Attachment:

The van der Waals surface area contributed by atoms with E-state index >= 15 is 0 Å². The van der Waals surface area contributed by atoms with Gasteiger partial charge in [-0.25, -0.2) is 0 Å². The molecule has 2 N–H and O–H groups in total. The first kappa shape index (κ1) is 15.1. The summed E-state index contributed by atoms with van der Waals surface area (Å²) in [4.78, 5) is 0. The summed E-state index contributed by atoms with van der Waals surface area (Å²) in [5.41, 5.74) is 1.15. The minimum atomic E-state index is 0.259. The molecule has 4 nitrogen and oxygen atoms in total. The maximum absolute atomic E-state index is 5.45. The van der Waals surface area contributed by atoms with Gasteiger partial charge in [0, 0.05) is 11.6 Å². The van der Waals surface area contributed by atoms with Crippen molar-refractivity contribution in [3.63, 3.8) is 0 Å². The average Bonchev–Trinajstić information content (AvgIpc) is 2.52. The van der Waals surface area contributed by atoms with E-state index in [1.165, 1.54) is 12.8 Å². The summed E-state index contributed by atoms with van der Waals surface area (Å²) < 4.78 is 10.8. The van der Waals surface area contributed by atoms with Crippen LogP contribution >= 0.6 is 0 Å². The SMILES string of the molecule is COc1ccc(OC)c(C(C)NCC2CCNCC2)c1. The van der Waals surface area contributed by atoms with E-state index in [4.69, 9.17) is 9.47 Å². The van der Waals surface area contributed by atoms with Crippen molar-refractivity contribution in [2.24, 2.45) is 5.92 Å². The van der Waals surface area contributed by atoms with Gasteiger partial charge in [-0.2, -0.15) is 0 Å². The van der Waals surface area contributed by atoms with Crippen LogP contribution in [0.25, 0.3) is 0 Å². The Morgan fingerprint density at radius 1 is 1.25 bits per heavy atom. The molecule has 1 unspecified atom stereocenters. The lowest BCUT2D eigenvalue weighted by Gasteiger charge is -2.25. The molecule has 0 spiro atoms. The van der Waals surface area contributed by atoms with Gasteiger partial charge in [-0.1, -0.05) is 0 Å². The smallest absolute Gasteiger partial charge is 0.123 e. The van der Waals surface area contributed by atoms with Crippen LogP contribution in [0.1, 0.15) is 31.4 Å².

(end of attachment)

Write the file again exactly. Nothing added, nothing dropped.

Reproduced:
The van der Waals surface area contributed by atoms with E-state index >= 15 is 0 Å². The van der Waals surface area contributed by atoms with Gasteiger partial charge in [-0.25, -0.2) is 0 Å². The molecule has 2 N–H and O–H groups in total. The first kappa shape index (κ1) is 15.1. The summed E-state index contributed by atoms with van der Waals surface area (Å²) in [4.78, 5) is 0. The summed E-state index contributed by atoms with van der Waals surface area (Å²) in [5.41, 5.74) is 1.15. The minimum atomic E-state index is 0.259. The molecule has 4 nitrogen and oxygen atoms in total. The maximum absolute atomic E-state index is 5.45. The van der Waals surface area contributed by atoms with Gasteiger partial charge in [0, 0.05) is 11.6 Å². The van der Waals surface area contributed by atoms with Crippen molar-refractivity contribution in [3.63, 3.8) is 0 Å². The average Bonchev–Trinajstić information content (AvgIpc) is 2.52. The van der Waals surface area contributed by atoms with E-state index in [1.165, 1.54) is 12.8 Å². The summed E-state index contributed by atoms with van der Waals surface area (Å²) < 4.78 is 10.8. The van der Waals surface area contributed by atoms with Crippen LogP contribution >= 0.6 is 0 Å². The SMILES string of the molecule is COc1ccc(OC)c(C(C)NCC2CCNCC2)c1. The van der Waals surface area contributed by atoms with E-state index in [4.69, 9.17) is 9.47 Å². The van der Waals surface area contributed by atoms with Crippen molar-refractivity contribution in [2.24, 2.45) is 5.92 Å². The van der Waals surface area contributed by atoms with Gasteiger partial charge in [-0.2, -0.15) is 0 Å². The van der Waals surface area contributed by atoms with Crippen LogP contribution in [0.25, 0.3) is 0 Å². The Morgan fingerprint density at radius 1 is 1.25 bits per heavy atom. The molecule has 1 unspecified atom stereocenters. The lowest BCUT2D eigenvalue weighted by Gasteiger charge is -2.25. The molecule has 0 spiro atoms. The van der Waals surface area contributed by atoms with Gasteiger partial charge in [-0.1, -0.05) is 0 Å². The smallest absolute Gasteiger partial charge is 0.123 e. The van der Waals surface area contributed by atoms with Crippen LogP contribution in [0.1, 0.15) is 31.4 Å².